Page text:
Director Antoine Fuqua still remembers his first day on set with his now-five-time star Denzel Washington. It was early 2001, one of the first days of production on “Training Day,” which would eventually garner Washington his second Oscar (and co-star Ethan Hawke his first Oscar nomination). Fuqua was eager to show Washington and Hawke some of the day’s footage, but Washington demurred. As Fuqua recalls, Washington assured the director, making only his third film, that he was the one “flying this plane.”
It’s an experience Fuqua hasn’t forgotten — that moment of a master like Washington assuring the filmmaker that he trusted him and was down to honor his vision — and one that has guided the pair through five films, including the three-film franchise “The Equalizer.” The duo wrap the series with this week’s “The Equalizer 3,” which sees Washington’s vigilante Robert McCall taking his particular set of skills to Italy and eventually taking down the Mafia in the process.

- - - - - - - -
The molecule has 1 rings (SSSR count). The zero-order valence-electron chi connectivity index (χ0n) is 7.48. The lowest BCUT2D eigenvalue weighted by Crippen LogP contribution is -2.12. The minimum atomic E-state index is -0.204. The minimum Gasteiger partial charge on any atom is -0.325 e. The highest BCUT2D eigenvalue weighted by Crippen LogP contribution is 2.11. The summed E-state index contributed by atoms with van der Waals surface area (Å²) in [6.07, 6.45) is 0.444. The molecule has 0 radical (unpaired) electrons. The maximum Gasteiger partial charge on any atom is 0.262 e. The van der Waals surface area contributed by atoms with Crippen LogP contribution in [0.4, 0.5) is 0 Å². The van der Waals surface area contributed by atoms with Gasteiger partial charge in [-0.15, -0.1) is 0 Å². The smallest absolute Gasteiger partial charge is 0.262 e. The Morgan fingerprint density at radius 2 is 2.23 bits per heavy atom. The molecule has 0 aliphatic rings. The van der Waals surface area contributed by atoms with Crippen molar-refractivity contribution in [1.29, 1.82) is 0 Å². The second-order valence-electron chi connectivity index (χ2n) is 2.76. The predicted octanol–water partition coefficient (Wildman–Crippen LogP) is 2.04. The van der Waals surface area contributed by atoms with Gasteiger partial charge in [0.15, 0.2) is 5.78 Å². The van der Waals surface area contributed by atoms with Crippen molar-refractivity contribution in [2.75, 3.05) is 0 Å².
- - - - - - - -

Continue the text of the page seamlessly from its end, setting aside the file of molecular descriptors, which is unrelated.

As Fuqua reflects on their journey, he’s clear: they’re as ambitious as ever, even if some of their obesssions have changed. For the filmmaker, that means prepping for new projects (including his Michael Jackson biopic), maybe recutting some old ones (like his “Tears of the Sun”), and saying goodbye to his “working man’s James Bond” (but certainly not Washington).
The following interview has been edited and condensed for clarity.
IndieWire: The last time we talked was for “The Equalizer 2,” I asked you about potential ideas for a third film. You said, “Honestly, my dream, if it were to work out, would be to have ‘Equalizer’ take place in Europe next,” so you’ve clearly had this idea cooking for awhile. Why was it so compelling for you to take this act on the road?